Legal advocates are suing ICE over access issues for clients in detention
Legal aid groups have filed suit against Immigration and Customs Enforcement and its parent agency, the Department of Homeland Security, over alleged violations of their clients rights behind bars.
The attorneys who filed suit are working with clients detained in ICE facilities in four states, including Arizona.
They argue these facilities make it hard to access their clients and get their cases organized.
Alex Miller is the director of the American Immigration Council's Immigration Justice Campaign, which offers pro bono legal services to immigrants and is a plaintiff in the suit. Miller says attorneys don't have reliable access to confidential, virtual consultations with clients.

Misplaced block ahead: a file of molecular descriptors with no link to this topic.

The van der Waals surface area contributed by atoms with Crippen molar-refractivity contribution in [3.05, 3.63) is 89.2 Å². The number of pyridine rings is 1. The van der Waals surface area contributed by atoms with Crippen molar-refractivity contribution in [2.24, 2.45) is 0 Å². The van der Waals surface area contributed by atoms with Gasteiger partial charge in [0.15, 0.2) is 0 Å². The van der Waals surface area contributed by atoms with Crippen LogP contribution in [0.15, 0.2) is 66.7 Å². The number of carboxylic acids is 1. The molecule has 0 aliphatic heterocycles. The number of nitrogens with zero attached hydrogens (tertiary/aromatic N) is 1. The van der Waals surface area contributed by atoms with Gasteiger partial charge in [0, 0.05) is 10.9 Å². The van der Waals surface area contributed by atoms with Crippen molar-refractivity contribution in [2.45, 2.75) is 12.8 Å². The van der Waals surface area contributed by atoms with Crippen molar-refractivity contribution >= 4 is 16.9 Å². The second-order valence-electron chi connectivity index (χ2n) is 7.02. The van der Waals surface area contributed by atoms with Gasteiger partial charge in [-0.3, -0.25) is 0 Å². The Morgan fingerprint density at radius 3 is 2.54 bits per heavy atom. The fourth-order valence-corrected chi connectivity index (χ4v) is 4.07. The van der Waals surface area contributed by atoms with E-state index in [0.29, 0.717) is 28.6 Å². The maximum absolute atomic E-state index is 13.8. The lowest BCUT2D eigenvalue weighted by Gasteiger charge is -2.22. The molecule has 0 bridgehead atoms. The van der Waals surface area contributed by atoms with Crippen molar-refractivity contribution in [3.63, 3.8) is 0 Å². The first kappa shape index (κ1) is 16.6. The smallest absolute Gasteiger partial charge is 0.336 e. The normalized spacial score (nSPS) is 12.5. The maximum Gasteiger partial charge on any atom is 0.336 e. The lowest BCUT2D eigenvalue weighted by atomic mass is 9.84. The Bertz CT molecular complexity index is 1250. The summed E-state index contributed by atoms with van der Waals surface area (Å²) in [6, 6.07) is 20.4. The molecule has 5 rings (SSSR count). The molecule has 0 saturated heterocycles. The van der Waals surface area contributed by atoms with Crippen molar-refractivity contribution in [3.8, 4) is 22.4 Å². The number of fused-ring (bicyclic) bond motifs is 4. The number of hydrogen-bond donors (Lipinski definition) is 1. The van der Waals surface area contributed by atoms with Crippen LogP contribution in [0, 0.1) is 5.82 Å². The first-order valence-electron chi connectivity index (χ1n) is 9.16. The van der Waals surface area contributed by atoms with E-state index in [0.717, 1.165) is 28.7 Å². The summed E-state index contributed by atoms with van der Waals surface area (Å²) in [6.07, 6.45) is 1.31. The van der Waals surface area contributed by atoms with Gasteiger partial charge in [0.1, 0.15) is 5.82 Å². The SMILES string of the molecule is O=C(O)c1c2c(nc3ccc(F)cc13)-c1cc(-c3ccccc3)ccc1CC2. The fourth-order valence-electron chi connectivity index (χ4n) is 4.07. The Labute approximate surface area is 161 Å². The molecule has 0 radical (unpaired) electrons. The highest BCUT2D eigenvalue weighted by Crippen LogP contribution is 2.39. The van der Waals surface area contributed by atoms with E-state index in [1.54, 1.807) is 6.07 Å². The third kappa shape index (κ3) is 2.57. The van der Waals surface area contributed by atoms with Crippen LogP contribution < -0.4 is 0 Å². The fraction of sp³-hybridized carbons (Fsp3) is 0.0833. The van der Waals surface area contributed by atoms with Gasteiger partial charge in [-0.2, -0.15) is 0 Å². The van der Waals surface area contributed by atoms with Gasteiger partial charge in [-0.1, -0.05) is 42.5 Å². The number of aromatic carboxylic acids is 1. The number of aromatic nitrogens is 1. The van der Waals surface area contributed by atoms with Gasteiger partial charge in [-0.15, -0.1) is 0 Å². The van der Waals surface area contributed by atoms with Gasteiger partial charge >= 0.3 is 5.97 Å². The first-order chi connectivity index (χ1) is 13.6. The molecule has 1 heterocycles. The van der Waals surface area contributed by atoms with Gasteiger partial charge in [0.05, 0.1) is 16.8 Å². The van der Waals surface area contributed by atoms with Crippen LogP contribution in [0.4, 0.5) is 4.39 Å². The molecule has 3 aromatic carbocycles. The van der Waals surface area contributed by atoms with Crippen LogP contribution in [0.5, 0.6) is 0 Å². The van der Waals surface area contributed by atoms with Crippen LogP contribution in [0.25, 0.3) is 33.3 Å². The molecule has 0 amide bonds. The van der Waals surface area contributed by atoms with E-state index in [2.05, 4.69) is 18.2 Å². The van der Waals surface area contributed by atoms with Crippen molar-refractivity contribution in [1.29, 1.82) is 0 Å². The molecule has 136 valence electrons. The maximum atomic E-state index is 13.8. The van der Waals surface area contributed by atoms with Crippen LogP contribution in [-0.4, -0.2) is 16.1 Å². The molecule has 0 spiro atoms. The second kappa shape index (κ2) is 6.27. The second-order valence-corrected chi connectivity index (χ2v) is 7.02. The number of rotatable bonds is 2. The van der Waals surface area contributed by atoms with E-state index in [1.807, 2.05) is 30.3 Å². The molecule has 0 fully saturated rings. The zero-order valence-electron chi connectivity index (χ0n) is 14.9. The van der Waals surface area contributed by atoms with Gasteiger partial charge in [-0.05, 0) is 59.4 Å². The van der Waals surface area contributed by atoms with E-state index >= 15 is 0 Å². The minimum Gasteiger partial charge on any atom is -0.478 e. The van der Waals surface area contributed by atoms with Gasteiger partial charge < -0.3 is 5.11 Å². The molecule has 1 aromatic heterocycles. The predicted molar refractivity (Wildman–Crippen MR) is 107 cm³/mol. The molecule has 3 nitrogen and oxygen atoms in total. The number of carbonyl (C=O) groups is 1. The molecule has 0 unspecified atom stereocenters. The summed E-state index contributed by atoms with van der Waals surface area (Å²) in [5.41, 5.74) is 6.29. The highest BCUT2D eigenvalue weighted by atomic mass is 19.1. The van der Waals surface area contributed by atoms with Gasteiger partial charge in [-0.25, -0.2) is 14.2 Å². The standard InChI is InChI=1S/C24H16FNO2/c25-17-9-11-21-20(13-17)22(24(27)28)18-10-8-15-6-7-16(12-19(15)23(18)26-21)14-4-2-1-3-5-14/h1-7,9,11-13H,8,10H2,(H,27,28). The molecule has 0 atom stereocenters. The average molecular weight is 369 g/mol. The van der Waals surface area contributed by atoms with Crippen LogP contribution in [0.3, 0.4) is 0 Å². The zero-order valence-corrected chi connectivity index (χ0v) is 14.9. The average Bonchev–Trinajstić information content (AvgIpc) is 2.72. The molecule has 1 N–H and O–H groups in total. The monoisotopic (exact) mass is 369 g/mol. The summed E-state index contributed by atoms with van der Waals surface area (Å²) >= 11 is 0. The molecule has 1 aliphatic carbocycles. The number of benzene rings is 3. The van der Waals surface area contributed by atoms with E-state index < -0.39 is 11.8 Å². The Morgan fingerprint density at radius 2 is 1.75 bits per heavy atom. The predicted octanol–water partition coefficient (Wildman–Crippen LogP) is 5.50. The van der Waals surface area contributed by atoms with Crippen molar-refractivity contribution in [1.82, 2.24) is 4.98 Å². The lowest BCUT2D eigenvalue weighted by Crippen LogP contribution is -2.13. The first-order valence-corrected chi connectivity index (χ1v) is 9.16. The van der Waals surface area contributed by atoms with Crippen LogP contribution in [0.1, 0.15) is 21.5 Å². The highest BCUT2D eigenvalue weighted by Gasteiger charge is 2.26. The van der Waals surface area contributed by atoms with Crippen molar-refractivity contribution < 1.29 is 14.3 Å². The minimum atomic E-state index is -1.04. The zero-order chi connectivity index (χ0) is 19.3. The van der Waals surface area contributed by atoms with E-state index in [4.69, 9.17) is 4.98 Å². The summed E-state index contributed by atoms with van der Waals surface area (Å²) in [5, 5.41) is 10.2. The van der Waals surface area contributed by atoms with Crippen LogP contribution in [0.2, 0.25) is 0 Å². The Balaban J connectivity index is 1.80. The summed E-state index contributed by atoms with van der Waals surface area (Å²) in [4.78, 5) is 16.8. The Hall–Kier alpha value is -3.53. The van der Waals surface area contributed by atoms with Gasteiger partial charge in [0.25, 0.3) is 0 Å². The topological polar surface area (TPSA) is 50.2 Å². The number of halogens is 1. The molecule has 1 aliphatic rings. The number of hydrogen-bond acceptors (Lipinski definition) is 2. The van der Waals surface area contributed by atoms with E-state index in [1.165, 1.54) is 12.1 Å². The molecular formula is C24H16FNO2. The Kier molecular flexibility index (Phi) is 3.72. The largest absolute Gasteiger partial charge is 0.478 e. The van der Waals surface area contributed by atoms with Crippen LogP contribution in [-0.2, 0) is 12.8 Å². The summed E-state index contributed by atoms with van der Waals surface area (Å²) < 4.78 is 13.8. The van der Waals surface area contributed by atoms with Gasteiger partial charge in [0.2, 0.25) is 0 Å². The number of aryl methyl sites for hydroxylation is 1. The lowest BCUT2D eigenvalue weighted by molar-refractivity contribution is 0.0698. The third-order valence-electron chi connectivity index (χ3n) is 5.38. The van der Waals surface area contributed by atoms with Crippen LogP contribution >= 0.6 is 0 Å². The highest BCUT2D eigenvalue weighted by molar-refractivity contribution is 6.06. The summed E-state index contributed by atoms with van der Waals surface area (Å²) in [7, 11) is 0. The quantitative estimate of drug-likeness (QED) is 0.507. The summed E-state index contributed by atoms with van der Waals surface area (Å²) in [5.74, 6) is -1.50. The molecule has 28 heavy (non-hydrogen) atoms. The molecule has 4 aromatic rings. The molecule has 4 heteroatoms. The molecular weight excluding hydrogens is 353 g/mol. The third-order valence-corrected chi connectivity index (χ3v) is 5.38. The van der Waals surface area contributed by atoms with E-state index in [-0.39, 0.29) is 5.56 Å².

"Having extraordinary difficulty reaching clients by phone, having to rely on paid lines to call up and set up times to talk to their attorneys, often restricting access to translation," she said. "And knowing that the timeline for some of these cases is really fast, if you can't get reliable access to council quickly, your attorneys can't represent you confidently."
The suit argues those restrictions are "in violation of the Fifth Amendment’s Due Process Clause, the First Amendment, and federal law," and are also not aligned with ICE’s own detention policies.
Immigration detainees don’t have a constitutional right to free counsel like U.S. citizens. But they do have the right to seek counsel. Miller says pro-bono attorneys are available to help, but can’t help clients without access to them.
An ICE spokesperson said the agency would not comment on pending litigation.
EDITOR'S NOTE: The story has been updated to correct the name of the American Immigration Council's Immigration Justice Campaign.